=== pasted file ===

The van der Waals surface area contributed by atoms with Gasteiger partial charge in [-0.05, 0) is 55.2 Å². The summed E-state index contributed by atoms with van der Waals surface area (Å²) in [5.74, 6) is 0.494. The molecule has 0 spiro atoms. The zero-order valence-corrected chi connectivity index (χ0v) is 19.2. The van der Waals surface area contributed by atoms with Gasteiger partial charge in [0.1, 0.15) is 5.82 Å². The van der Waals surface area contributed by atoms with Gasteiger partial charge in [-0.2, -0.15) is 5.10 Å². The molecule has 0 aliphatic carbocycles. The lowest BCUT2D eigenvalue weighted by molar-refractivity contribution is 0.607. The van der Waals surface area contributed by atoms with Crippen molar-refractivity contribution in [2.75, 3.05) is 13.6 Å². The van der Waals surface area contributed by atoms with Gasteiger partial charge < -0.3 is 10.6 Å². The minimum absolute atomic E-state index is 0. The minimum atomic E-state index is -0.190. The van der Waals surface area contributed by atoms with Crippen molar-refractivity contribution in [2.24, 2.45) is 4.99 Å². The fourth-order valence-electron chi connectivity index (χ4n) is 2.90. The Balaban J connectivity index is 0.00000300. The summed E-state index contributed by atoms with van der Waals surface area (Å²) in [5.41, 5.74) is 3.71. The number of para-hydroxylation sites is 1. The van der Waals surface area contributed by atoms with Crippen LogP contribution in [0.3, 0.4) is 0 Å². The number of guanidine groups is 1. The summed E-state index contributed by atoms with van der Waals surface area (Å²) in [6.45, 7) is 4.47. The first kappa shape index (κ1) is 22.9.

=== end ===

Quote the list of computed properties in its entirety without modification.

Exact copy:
The van der Waals surface area contributed by atoms with Gasteiger partial charge in [-0.05, 0) is 55.2 Å². The summed E-state index contributed by atoms with van der Waals surface area (Å²) in [5.74, 6) is 0.494. The molecule has 0 spiro atoms. The zero-order valence-corrected chi connectivity index (χ0v) is 19.2. The van der Waals surface area contributed by atoms with Gasteiger partial charge in [0.1, 0.15) is 5.82 Å². The van der Waals surface area contributed by atoms with Gasteiger partial charge in [-0.2, -0.15) is 5.10 Å². The molecule has 0 aliphatic carbocycles. The lowest BCUT2D eigenvalue weighted by molar-refractivity contribution is 0.607. The van der Waals surface area contributed by atoms with Crippen molar-refractivity contribution in [2.75, 3.05) is 13.6 Å². The van der Waals surface area contributed by atoms with Gasteiger partial charge < -0.3 is 10.6 Å². The minimum absolute atomic E-state index is 0. The minimum atomic E-state index is -0.190. The van der Waals surface area contributed by atoms with Crippen molar-refractivity contribution in [2.24, 2.45) is 4.99 Å². The fourth-order valence-electron chi connectivity index (χ4n) is 2.90. The Balaban J connectivity index is 0.00000300. The summed E-state index contributed by atoms with van der Waals surface area (Å²) in [5.41, 5.74) is 3.71. The number of para-hydroxylation sites is 1. The van der Waals surface area contributed by atoms with Crippen LogP contribution in [0.3, 0.4) is 0 Å². The number of guanidine groups is 1. The summed E-state index contributed by atoms with van der Waals surface area (Å²) in [6.45, 7) is 4.47. The first kappa shape index (κ1) is 22.9.